UCR/CMP NEH Digital Project

By My Nguyen, Student Intern of CHASS College of Computing

A new exhibit at the UCR/ California Museum of Photography is part of a National Endowment for the Humanities (NEH) project which seeks to digitize and catalog over 9,000 stereoviews from the Keystone-Mast Collection.  The exhibit focuses on the Middle East and India sections of the collection in its new and arresting exhibit, "Balancing the Lenses: Stereoviews of the Middle East."

Stereography is the technique of depicting solid, three-dimensional images on a planar, or flat, surface. Invented in the 1830s by Sir Charles Wheatstone, early stereography consisted of simple stereocards that were viewed through a stereoscope. However, the legacy of stereographic technology evolved into well-known contemporary forms such as red-blue "3-D" glasses and the Viewmaster.

This fascinating new exhibit sets out to do more than simply display stereographs of the Middle East.  "Balancing the Lenses" seeks to showcase the complex linkage between "the East" and "the West" through these stereographic images.  The countries in this project include Turkey, Syria, Mesopotamia, Persia, Afghanistan, Iraq, Palestine, India, Pakistan, Tibet, Algeria, Arabia, Egypt, Morocco, and Tunisia.  All the stereographs were taken between the years 1890 to 1940, during the height of stereography, as well as the height of the colonization of these countries by the British, French, and Italians.

The stereographs from the Keystone-Mast Collection, however, provide deeper historical insight beyond mere stereotypes of the East; they also captured glimpses of the 'authentic' Middle East of the time. In the midst of pyramids, mosques and camels, one finds street markets, school children, and many other daily life activities. The stereographs in this collection show a variety of social classes, religions, and activities that prove the Middle East to be a "Crossroads of Humanity".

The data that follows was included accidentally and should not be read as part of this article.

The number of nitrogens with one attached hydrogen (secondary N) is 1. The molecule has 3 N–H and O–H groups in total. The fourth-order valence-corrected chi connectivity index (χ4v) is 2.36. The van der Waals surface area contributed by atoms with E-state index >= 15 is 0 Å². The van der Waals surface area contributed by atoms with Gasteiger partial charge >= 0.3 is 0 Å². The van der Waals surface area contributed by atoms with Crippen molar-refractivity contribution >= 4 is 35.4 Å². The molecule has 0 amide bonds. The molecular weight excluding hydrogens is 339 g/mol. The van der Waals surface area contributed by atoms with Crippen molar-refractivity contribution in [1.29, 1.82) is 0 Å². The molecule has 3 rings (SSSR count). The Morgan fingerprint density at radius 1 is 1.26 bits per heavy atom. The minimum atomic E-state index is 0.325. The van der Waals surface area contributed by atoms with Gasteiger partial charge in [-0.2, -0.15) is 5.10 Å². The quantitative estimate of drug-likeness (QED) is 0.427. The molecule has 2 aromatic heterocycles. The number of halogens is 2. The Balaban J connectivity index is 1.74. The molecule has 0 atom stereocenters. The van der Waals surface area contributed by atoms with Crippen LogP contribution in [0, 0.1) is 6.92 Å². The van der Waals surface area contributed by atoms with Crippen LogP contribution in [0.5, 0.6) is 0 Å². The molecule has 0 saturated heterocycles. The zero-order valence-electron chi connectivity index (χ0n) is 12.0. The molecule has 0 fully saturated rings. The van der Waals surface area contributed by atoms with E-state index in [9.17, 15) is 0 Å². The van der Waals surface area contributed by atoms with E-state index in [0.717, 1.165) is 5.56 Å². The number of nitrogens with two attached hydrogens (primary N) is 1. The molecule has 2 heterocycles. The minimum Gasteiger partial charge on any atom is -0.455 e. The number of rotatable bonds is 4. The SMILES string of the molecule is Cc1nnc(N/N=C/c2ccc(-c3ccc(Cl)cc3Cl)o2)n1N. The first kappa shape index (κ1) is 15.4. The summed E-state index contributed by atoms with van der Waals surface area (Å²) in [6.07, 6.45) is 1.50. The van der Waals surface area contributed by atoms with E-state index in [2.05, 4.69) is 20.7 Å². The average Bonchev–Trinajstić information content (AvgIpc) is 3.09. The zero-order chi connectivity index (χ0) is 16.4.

The exhibit is a part of the National Endowment of the Humanities project "Creating Online Access to19th and 20th-Century Stereographs of the Middle East."  This project seeks to digitalize 9,000 stereographs of the Middle East and India from the Keystone-Mast Collection.  It is through the generosity of the Mast family and Mead Kibbey that the Keystone-Mast Collection resides at UCR/California Museum of Photography, which now holds the world's largest collection of original stereographic prints and negatives.  All the images presented in this exhibit come from this collection.

The NEH project is led by Jonathan Green, Professor of Art History and Executive Director of UCR ARTSblock, and is curated by Diana Rose, NEH Project Manager, and Melody Levin, Digital Imaging Assistant. The exhibit has been on display since February 23, 2008 and will continue until July 12, 2008 at the UCR/CMP located in Downtown Riverside.  It is also available for public viewing through UCR/CMP's website, www.cmp.ucr.edu

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